These mites are also very contagious and any other dogs or cats that have been in contact with the infested dog will need to be checked and possibly treated. Your veterinarian will recommend a treatment plan that will likely include medication and ear cleaning. There are new, safe oral treatments that are very effective for eliminating ear mites. Other treatment options could include a parasiticide drop for use in the ears.
The mites, called Demodex canis, that cause this form of mange are often found in small numbers in the hair follicles of all dogs and are perfectly normal, causing no sign of disease. Under some circumstances, dogs may become infested with large numbers of these mites, resulting in hair loss and inflammation. The reasons that this occurs are variable and not always known, with some evidence of hereditary predisposition for the condition, based on a weakened immune system which normally keeps these naturally occuring mites under control and the skin looking healthy. Sometimes the occurrence is associated with an immunosuppressing disease or treatment.
“Localized demodicosis” is one of the two clinical forms of this mange and occurs on a few small, isolated areas of the body that can appear hairless, red and scaly. Localized demodicosis generally occurs in puppies less than a year old who appear to experience very little itching or discomfort from the condition. Many of these occurrences resolve without any treatment.
“Generalized demodicosis” is a severe skin disease that affects large areas of skin. It can include skin changes such as hair loss, red and swollen skin, increased pigmentation (darkening of the skin), raised lumps and scabs, or inflamed foot pads. Bacterial skin infections are common in affected dogs and the associated signs can include enlarged lymph nodes, lethargy, fever and inflammation of the deeper skin layers.
Generalized demodicosis is a serious disease and always requires medical treatment. Dog mange treatment may include new oral treatments that have improved efficacy for controlling these mites, medicated shampoos and dips can also be prescribed as well as antibiotics to control the secondary infections. Routine monitoring may be important to track the number of mites on the dog.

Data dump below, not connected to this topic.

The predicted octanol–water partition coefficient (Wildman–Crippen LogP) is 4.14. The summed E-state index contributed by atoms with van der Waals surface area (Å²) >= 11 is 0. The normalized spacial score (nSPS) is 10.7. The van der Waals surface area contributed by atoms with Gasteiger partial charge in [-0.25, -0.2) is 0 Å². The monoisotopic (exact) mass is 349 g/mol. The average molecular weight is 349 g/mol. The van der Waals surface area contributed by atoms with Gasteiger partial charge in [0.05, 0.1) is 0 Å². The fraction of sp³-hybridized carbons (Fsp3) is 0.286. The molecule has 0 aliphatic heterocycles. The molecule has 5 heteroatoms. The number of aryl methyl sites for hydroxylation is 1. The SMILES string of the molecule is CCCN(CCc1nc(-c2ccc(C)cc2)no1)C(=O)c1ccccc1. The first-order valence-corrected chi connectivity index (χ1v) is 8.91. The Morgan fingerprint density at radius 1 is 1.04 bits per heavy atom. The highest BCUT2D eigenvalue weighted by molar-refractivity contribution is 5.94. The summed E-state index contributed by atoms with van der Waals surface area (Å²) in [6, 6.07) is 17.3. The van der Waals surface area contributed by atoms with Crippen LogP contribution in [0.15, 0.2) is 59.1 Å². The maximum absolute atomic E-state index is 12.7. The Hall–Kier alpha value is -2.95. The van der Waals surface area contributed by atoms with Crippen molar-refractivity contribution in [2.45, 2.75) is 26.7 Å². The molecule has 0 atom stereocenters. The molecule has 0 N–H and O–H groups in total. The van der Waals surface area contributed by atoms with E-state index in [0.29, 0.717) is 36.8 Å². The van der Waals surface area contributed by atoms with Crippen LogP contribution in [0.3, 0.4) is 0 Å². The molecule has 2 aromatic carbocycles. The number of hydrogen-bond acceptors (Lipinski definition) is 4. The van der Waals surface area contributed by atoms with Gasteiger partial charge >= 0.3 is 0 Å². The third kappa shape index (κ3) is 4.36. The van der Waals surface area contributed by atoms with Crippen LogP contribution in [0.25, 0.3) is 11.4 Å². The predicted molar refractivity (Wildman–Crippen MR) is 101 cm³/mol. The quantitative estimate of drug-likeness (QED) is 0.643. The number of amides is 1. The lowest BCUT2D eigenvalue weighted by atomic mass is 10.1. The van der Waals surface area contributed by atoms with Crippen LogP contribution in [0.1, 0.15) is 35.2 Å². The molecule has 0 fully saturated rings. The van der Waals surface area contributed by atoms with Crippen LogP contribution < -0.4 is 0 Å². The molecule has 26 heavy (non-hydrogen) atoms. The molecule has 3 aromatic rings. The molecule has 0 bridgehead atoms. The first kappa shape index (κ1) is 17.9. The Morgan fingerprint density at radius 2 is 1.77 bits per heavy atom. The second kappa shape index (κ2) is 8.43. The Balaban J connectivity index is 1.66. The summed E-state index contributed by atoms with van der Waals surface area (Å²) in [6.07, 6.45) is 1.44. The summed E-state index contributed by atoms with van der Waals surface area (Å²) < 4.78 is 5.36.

Owners of dogs with demodicosis should remember that treatment of the generalized form of the disease can take several months to clear up and recurrence within the first year of treatment is not uncommon. There may be inherited susceptibility to this disease and owners of dogs with this condition should consult with their veterinarian before considering breeding.
This type of mange is associated with small juvenile mites often found at harvest time, and sometimes called “harvest mites”. They look like tiny spiders and may sometimes be seen on your pet as tiny, orange-red dots. They frequently cluster on the head, ears, feet or belly. Signs of infestation are often an allergic reaction to the mites and include redness, bumps, hair loss and crusty skin. Intense itching can be associated with this problem. Dogs contract trombiculosis by lying on the ground or walking in an area where there is material with a heavy mite population.
Like other forms of mange, once your veterinarian has diagnosed trombiculosis, the treatment is likely to include a combination of shampoos and medications, as well as possibly antibiotics for secondary infections.
There is no surefire way to prevent your dog from getting one of these types of mange, visit your veterinarian for mange treatment. In general, healthy dogs handle mites better, so keeping your dog in good shape with a high quality diet and clean environment is helpful. Above all, if you see signs of skin disease or you suspect dog mite symptoms, take your dog to your vet to catch and treat mites before they harm your dog further.